In a kindergarten classroom, a science experiment can be as simple as handing out a few cotton balls.
Not so simple is trying to hold the attention of a room full of 5-year-olds after those cotton balls have been passed out. I saw my mistake just as a flurry of white orbs flew through the air.
Me: “If you want to keep your cotton ball, hide it in your hands.”
Child #1 swan dives to cover his cotton ball.
Child #2 twirls as she continues to toss, watching the dwindling snowstorm with dizzy eyes.
Child #3 chants in a sing-song voice, “Cuh – Cuh – cat … Cuh – Cuh – cotton!”
Meanwhile, I temporarily confiscate cotton balls until the room comes back to order. At least I can say that I taught the letter “C” successfully. We’ve got that covered.
It took me awhile to rein my students in and turn their focus toward the five senses. Stopping to point at eyes, ears, mouths, noses, and fingers, we talked about using our senses to discover more about an object.
I was supposed to be teaching about texture, so I asked:
“Which one of your five senses can tell you the most about the cotton ball?”
“TASTE!” one kid shouted with exuberance.
While not exactly wrong, it wasn’t the answer I expected. (Since switching from 4th grade to kindergarten, MOST things have turned my expectations upside down.)
I’d rather not be sued, so I didn’t let them taste the cotton balls. The prospect is interesting, though. Tasting often reveals the true nature of a thing faster than any other sense.
Human eyes can lie. Have you ever been drawn to a beautiful plate of food only to take a bite and put your fork down in disappointment? Ears can deceive as well. (Just consider the language in a 30-second advertisement, and you’ll find this to be true.) But I know immediately after putting something in my mouth whether it is “good” or not.
Kindergarten is teaching me something of what Jesus meant when He told us to “become like children” (Matthew 18:3), because kindergarteners are great at cutting through to the heart of things.
Here’s an excerpt from my conversation with a five-year-old little girl just last week:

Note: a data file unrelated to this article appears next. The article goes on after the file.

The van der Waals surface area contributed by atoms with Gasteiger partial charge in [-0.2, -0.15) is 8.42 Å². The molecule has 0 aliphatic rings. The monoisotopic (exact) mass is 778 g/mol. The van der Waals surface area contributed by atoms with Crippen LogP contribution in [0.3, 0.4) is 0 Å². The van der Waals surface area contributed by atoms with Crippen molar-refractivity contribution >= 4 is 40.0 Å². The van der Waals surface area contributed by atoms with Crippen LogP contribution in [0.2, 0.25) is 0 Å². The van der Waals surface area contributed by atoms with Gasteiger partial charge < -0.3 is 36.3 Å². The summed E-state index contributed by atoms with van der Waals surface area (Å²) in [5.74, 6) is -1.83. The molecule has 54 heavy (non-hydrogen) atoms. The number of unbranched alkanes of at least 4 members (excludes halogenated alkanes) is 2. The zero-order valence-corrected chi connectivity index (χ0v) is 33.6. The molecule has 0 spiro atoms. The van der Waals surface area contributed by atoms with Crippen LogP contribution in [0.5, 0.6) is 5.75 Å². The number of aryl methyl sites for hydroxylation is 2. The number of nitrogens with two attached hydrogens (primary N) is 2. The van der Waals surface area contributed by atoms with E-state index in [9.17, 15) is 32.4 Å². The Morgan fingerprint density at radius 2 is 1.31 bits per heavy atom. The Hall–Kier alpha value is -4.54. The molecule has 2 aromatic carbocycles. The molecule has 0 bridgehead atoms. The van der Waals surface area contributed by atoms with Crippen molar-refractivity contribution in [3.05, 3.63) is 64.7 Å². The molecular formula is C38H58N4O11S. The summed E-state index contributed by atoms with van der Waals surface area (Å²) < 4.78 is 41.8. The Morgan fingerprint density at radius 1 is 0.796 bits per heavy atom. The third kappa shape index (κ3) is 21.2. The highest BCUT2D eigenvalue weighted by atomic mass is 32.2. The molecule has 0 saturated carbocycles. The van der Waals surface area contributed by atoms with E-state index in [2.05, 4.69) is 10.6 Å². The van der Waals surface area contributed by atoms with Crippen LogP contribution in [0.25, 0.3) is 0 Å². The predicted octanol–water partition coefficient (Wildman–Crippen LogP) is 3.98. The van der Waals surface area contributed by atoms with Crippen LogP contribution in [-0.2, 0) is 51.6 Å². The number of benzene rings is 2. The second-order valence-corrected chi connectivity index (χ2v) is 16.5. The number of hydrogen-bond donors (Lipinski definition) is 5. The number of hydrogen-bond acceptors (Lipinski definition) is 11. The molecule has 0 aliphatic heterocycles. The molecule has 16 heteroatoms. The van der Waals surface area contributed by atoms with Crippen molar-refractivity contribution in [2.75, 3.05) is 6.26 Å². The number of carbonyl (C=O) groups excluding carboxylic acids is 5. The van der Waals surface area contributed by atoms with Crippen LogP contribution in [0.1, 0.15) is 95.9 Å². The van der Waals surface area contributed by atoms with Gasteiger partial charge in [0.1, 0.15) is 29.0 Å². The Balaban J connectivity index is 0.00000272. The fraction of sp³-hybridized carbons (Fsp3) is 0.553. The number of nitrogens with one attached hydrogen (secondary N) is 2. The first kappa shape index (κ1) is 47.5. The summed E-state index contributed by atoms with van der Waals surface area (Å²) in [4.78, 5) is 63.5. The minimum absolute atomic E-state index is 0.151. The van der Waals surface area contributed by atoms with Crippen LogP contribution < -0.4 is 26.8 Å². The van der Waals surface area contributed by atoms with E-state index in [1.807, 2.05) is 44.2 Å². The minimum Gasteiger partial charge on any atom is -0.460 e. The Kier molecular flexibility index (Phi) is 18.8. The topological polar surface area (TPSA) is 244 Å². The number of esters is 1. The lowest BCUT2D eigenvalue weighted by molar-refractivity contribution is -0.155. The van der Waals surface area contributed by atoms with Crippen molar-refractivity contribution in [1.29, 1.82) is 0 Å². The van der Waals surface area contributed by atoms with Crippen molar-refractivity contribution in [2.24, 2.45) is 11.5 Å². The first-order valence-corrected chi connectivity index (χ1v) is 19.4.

*Sally: Hey teacher?
Me: (smiling) What’s my name?
*Sally: Mrs. Chapman?
Me: Yes, what’s going on?
*Sally: Me and *Susie were just talking about if you like us or not.
Me: Of course I like you sweetheart!
*Sally: I knew you like us! That’s what I told her!
She bounced away with a bright smile on her face, and I stood there for a minute thinking, “If only we were all so willing to ask outright … and so accepting of the truth when the answer comes.”
When it comes to the things of God, “tasting” requires that we come with an open and unjaded heart (or that we are at least willing to place a hardened heart in the hands of the Master Potter.)
Too many times, our spiritual mouths have long been clamped shut. Like a person on the brink of death and no longer willing to take in the sustenance that is needed for life, we refuse to “open up.”
Still, our God beckons us to simply TASTE!:
Taste and see that the Lord is good. Oh, the joys of those who take refuge in him!–Psalms 34:8 NLT
We miss out when we allow fear or the bitter residue left by past disappointment to keep us from coming to God with all the eagerness of a child.
An open and trusting heart makes all the difference. Being willing to relish the goodness of God makes the rest of our senses more reliable.
We can see the hand of God moving, even in the middle of challenging circumstances. We can listen and discern the truth, because we have tasted of God’s character and know that He is always only good.
How sweet your words taste to me; they are sweeter than honey. Your commandments give me understanding; no wonder I hate every false way of life.–Psalms 119:103-104 NLT
The finest cuisine is wasted if you never open your mouth. So, open wide! You’ll find that God is undeniably good. His peace is sweet. God’s joy is a delight, and His ways–His commands–are exactly what our tastebuds need.